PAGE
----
Wednesday, 28 September 2016

Raising attainment with standardised assessments

According to Deputy First Minister John Swinney the government is set to work towards closing the attainment gap over the next ten years.

"So you`re working towards it over the next ten years," said the BBC presenter. "If you say this is the defining mission of Nicola Sturgeon`s government, that`s a very long time frame, isn`t it?"

In answer to this Mr Swinney said: "Well I don`t think we`ll sort these issues out overnight Garry..." Further questioning did not elicit anything more promising.

"Nicola Sturgeon talks about giving more power to schools. She`s already offering funds directly from central government. Are the days numbered for the role that local government plays in our schools?"

"No...Well what we`re intent on doing is making sure that more decisions are able to be taken in schools ..."

"So explain to us how you gauge the cash going directly to the head teachers as being well spent."

"Well there has to be accountability over all public expenditure that is undertaken. But if we have a cohort of teaching professionals who are leading education in every single classroom in our country; if we trust these teachers to undertake the education of our young people; then we must surely be able to trust them to take the right decisions about the way in which resources are used at local level to maximum effect in the classroom."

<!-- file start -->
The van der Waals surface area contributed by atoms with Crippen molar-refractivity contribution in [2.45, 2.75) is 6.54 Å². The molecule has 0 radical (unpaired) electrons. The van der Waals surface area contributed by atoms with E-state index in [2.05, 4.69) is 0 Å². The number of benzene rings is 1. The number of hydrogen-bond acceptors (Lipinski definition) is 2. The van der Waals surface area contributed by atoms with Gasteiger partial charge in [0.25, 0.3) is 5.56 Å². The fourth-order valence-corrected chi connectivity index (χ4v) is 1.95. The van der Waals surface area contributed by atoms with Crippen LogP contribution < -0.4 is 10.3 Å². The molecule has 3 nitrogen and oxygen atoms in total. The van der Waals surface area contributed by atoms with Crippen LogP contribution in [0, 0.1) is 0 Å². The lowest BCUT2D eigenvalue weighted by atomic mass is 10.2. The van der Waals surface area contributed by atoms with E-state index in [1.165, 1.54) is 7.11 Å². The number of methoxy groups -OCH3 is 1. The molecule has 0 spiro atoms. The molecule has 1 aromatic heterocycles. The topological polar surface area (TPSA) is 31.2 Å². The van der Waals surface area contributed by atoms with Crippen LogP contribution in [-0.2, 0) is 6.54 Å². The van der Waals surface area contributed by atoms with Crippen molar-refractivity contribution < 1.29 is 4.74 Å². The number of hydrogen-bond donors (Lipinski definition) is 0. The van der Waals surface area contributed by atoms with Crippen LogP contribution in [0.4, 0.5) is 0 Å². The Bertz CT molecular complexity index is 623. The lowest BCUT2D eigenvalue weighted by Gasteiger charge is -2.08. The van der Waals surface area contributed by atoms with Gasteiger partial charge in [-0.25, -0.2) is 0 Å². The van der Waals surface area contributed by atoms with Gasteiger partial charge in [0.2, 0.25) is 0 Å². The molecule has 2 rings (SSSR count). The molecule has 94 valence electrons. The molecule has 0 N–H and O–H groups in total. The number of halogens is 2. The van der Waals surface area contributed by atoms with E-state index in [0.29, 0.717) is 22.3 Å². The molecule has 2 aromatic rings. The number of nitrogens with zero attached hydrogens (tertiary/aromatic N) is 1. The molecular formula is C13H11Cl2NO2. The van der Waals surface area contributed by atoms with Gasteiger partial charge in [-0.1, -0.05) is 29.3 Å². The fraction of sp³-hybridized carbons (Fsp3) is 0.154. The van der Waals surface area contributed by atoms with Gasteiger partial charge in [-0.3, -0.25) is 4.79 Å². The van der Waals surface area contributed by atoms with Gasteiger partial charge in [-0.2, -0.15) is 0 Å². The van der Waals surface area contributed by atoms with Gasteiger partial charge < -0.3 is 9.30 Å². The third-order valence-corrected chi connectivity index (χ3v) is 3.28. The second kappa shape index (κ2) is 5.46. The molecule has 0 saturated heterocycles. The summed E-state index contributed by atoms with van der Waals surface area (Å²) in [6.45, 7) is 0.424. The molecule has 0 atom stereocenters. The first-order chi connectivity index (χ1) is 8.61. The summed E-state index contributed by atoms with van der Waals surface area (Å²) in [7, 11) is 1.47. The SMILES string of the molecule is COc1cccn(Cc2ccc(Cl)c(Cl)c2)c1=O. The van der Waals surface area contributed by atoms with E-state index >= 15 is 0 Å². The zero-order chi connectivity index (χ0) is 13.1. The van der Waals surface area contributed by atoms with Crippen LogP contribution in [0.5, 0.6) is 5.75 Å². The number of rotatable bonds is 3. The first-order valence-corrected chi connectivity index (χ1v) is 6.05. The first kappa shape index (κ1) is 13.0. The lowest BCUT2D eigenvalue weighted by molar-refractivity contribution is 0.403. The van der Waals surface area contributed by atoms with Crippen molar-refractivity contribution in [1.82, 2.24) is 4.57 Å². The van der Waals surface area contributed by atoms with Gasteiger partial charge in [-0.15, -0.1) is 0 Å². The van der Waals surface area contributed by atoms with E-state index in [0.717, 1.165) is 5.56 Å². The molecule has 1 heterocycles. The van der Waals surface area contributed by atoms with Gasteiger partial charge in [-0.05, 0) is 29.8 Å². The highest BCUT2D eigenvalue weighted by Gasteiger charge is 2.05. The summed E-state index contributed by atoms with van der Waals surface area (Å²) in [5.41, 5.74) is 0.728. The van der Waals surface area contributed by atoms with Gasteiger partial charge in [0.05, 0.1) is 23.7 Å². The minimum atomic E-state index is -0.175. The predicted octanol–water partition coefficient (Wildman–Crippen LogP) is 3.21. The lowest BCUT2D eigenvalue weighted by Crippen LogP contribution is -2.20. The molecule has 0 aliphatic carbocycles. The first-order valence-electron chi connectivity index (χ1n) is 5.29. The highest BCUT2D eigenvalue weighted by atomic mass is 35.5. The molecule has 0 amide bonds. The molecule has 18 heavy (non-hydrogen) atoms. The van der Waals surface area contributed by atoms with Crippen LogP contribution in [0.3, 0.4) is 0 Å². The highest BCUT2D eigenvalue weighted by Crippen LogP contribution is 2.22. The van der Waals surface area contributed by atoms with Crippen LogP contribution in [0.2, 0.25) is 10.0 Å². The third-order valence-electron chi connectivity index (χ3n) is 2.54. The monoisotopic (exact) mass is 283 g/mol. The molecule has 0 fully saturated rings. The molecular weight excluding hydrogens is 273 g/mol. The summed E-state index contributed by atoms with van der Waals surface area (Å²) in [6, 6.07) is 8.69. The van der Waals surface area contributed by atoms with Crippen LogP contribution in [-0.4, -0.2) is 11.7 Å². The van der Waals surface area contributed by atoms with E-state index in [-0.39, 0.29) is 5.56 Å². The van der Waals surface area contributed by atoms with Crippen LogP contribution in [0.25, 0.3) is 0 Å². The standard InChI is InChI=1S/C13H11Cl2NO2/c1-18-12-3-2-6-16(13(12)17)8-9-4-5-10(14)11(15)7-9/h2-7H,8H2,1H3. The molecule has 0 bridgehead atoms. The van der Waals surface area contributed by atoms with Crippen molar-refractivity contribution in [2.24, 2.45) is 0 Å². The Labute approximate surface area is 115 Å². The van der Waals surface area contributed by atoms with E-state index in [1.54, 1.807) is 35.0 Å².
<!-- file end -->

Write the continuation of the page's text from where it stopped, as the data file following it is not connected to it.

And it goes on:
It is extraordinary that Mr Swinney did not taken on board the fact that the Named Person role has destroyed what trust there might have been. Data mining, a lack of openness about what is happening, falling standards and SHANARRI wellbeing wheels do not inspire confidence. Why give conspirators like that more power?
Explaining the need for assessments he said: "We will only be able to close the attainment gap if we have comparative information about the performance of young people and how we can intervene to address their particular needs."

There are too many wellbeing assessments and interventions already. But it is difficult to understand what additional interventions to raise attainment could possibly mean when there is already a shortage of teachers.


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